EnigmaSoft Threat Scorecard
EnigmaSoft Threat Scorecards are assessment reports for different malware threats which have been collected and analyzed by our research team. EnigmaSoft Threat Scorecards evaluate and rank threats using several metrics including real-world and potential risk factors, trends, frequency, prevalence, and persistence. EnigmaSoft Threat Scorecards are updated regularly based on our research data and metrics and are useful for a wide range of computer users, from end users seeking solutions to remove malware from their systems to security experts analyzing threats.
EnigmaSoft Threat Scorecards display a variety of useful information, including:
Ranking: The ranking of a particular threat in EnigmaSoft’s Threat Database.
Severity Level: The determined severity level of an object, represented numerically, based on our risk modeling process and research, as explained in our Threat Assessment Criteria.
Infected Computers: The number of confirmed and suspected cases of a particular threat detected on infected computers as reported by SpyHunter.
See also Threat Assessment Criteria.
|20 % (Normal)
|September 28, 2022
|August 3, 2023
AbsoluteValue is a PUP (Potentially Unwanted Program) targeting Mac users. The application is mostly spread via questionable websites that rely on deceptive methods to trick visitors. For example, sites distributing AbsoluteValue instruct visitors that their Adobe Flash Player is out-of-date and must be updated immediately.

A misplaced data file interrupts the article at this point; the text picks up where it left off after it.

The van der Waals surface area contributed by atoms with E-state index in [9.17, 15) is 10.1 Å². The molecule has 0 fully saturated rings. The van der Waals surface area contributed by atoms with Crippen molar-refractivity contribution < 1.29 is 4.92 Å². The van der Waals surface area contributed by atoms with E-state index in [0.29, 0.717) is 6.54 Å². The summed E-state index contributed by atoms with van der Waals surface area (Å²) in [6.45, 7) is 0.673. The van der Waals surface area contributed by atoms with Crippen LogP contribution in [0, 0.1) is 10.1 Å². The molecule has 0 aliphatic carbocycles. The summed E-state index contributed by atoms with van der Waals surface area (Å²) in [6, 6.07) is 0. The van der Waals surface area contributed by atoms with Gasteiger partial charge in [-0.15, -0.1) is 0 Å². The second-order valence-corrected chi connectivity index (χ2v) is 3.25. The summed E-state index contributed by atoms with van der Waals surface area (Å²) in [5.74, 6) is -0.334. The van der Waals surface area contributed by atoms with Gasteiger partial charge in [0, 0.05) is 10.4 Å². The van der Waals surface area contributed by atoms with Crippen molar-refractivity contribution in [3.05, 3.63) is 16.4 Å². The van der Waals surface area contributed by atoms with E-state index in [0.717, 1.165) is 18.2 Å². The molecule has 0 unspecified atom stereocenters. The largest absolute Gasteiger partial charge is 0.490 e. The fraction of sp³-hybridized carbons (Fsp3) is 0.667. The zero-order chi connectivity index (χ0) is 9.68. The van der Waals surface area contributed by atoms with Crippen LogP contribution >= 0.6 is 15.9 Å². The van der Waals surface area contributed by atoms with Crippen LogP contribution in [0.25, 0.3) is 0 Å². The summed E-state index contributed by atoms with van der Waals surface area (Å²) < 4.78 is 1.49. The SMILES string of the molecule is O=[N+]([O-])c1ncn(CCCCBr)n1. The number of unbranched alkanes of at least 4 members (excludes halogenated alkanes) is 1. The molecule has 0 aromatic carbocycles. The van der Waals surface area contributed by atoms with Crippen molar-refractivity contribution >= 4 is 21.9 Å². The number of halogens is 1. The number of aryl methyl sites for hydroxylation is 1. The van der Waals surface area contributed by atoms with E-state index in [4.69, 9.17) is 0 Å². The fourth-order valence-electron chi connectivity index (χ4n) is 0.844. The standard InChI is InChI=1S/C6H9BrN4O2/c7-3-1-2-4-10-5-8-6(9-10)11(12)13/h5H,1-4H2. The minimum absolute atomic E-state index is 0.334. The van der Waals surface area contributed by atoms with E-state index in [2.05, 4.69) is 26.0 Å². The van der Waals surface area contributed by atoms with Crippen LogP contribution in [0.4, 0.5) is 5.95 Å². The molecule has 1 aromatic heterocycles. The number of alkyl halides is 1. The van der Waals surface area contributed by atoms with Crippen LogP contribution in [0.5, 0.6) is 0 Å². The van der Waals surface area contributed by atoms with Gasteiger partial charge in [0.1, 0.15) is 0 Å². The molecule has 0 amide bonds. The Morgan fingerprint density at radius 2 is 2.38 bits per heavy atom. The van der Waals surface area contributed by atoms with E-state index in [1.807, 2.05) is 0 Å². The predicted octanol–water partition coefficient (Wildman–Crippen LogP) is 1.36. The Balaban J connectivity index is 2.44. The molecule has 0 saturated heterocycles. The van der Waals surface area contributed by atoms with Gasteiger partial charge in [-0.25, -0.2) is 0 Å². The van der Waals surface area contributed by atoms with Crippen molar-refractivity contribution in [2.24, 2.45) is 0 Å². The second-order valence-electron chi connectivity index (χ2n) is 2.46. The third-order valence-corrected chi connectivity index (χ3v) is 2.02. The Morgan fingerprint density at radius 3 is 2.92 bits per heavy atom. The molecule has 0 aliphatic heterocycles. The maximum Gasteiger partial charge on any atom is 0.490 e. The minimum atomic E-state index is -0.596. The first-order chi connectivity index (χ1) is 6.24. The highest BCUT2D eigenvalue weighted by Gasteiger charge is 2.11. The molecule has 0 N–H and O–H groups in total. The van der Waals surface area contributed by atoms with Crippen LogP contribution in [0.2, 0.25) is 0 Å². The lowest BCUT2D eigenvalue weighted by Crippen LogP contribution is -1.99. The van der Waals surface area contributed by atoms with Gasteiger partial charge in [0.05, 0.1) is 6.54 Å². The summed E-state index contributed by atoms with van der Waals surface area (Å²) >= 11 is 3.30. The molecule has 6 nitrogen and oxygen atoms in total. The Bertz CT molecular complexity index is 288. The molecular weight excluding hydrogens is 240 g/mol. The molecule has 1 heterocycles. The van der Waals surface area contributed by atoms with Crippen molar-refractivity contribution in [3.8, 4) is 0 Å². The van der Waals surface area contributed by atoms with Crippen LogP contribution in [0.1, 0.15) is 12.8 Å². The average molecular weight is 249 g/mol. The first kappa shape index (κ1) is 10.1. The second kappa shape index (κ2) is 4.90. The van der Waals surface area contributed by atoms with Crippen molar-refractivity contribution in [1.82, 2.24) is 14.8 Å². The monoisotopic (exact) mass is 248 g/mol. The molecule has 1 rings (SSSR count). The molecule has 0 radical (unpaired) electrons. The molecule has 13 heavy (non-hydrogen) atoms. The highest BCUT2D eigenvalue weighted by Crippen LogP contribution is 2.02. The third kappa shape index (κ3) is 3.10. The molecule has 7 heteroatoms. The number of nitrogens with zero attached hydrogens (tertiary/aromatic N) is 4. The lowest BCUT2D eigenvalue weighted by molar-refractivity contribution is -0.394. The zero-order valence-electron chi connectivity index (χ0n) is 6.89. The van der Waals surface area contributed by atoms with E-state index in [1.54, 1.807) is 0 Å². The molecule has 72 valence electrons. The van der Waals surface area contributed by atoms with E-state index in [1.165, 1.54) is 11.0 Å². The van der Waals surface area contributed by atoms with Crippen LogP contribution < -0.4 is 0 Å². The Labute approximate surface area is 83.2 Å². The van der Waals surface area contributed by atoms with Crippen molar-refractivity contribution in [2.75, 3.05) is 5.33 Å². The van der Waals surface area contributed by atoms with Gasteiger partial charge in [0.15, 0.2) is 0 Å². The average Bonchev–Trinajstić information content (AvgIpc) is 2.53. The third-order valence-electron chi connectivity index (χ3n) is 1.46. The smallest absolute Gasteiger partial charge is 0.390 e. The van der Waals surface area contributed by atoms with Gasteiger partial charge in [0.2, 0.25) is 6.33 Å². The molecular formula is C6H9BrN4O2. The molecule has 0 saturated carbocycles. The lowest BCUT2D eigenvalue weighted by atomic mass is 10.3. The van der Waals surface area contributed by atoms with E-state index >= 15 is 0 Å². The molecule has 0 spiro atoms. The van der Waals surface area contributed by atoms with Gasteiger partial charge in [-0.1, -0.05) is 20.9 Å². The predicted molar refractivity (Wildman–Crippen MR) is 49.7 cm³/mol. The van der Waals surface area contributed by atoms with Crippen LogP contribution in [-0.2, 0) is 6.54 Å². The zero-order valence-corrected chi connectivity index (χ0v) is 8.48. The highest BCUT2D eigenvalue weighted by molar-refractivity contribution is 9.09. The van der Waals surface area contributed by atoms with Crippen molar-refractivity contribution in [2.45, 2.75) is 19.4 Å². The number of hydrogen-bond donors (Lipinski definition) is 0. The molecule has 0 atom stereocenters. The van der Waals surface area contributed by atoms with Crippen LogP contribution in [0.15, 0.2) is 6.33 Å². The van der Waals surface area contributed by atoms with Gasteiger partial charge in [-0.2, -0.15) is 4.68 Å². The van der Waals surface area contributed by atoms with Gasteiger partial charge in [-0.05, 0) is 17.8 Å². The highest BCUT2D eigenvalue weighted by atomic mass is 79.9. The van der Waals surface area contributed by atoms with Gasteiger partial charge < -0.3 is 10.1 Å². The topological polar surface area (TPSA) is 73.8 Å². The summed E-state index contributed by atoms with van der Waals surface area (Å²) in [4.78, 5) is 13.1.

The main functionality of AbsoluteValue classifies the application as adware. Once fully deployed on the user's Mac, the application will start generating numerous, intrusive advertisements. The constantly appearing pop-ups, banners, notifications, etc., could easily interrupt users, cover the content of legitimate sites, or cause browser slowdowns and freezes. More importantly, the delivered advertisements could promote untrustworthy pages or additional PUPs. Users could see advertisements for fake giveaways, technical support tactics, phishing schemes, adult websites and more.
At the same time, having a PUP installed on your device could lead to various information being harvested, packaged, and then transmitted to a remote server. Typically, PUPs go after browsing-related data, such as users' browsing history, search history, and clicked URLs, but in many cases, they also may collect device details, account credentials, banking details, payment info, etc.